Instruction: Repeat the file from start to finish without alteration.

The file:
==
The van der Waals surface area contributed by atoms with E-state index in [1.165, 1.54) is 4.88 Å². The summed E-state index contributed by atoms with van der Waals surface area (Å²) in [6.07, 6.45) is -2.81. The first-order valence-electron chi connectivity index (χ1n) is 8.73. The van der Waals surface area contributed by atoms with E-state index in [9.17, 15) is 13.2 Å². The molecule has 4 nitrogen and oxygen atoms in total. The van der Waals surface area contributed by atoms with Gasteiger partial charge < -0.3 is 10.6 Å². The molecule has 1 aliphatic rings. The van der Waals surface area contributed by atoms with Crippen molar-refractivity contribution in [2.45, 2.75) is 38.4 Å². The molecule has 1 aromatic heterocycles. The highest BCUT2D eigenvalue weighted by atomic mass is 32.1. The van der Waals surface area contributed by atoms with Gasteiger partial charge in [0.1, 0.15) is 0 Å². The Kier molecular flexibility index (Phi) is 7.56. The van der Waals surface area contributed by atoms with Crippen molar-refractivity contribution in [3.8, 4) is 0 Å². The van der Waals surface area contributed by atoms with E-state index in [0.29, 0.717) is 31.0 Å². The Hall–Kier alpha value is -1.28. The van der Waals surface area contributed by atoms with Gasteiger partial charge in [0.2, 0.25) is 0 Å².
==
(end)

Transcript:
The van der Waals surface area contributed by atoms with E-state index in [1.165, 1.54) is 4.88 Å². The summed E-state index contributed by atoms with van der Waals surface area (Å²) in [6.07, 6.45) is -2.81. The first-order valence-electron chi connectivity index (χ1n) is 8.73. The van der Waals surface area contributed by atoms with E-state index in [9.17, 15) is 13.2 Å². The molecule has 4 nitrogen and oxygen atoms in total. The van der Waals surface area contributed by atoms with Gasteiger partial charge < -0.3 is 10.6 Å². The molecule has 1 aliphatic rings. The van der Waals surface area contributed by atoms with Crippen molar-refractivity contribution in [2.45, 2.75) is 38.4 Å². The molecule has 1 aromatic heterocycles. The highest BCUT2D eigenvalue weighted by atomic mass is 32.1. The van der Waals surface area contributed by atoms with Gasteiger partial charge in [0.1, 0.15) is 0 Å². The Kier molecular flexibility index (Phi) is 7.56. The van der Waals surface area contributed by atoms with Crippen molar-refractivity contribution in [3.8, 4) is 0 Å². The van der Waals surface area contributed by atoms with E-state index in [0.29, 0.717) is 31.0 Å². The Hall–Kier alpha value is -1.28. The van der Waals surface area contributed by atoms with Gasteiger partial charge in [0.2, 0.25) is 0 Å².